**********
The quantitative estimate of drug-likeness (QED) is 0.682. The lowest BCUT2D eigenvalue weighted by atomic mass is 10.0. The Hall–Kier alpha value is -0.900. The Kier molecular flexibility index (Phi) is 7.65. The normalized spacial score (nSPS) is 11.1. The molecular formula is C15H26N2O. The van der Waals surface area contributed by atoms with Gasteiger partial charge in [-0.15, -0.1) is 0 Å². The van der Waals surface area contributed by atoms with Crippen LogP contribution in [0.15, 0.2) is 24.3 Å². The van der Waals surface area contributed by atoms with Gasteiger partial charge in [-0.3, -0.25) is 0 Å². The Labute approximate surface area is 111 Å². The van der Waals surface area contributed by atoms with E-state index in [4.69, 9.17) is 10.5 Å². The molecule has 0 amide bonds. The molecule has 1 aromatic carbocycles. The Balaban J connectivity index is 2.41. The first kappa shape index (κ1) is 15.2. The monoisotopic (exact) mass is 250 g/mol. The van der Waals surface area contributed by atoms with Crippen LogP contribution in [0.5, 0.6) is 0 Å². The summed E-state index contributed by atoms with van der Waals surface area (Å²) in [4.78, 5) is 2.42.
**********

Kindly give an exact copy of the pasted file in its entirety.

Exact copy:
The quantitative estimate of drug-likeness (QED) is 0.682. The lowest BCUT2D eigenvalue weighted by atomic mass is 10.0. The Hall–Kier alpha value is -0.900. The Kier molecular flexibility index (Phi) is 7.65. The normalized spacial score (nSPS) is 11.1. The molecular formula is C15H26N2O. The van der Waals surface area contributed by atoms with Gasteiger partial charge in [-0.15, -0.1) is 0 Å². The van der Waals surface area contributed by atoms with Crippen LogP contribution in [0.15, 0.2) is 24.3 Å². The van der Waals surface area contributed by atoms with Gasteiger partial charge in [-0.3, -0.25) is 0 Å². The Labute approximate surface area is 111 Å². The van der Waals surface area contributed by atoms with E-state index in [4.69, 9.17) is 10.5 Å². The molecule has 0 amide bonds. The molecule has 1 aromatic carbocycles. The Balaban J connectivity index is 2.41. The first kappa shape index (κ1) is 15.2. The monoisotopic (exact) mass is 250 g/mol. The van der Waals surface area contributed by atoms with Crippen LogP contribution in [0.5, 0.6) is 0 Å². The summed E-state index contributed by atoms with van der Waals surface area (Å²) in [4.78, 5) is 2.42.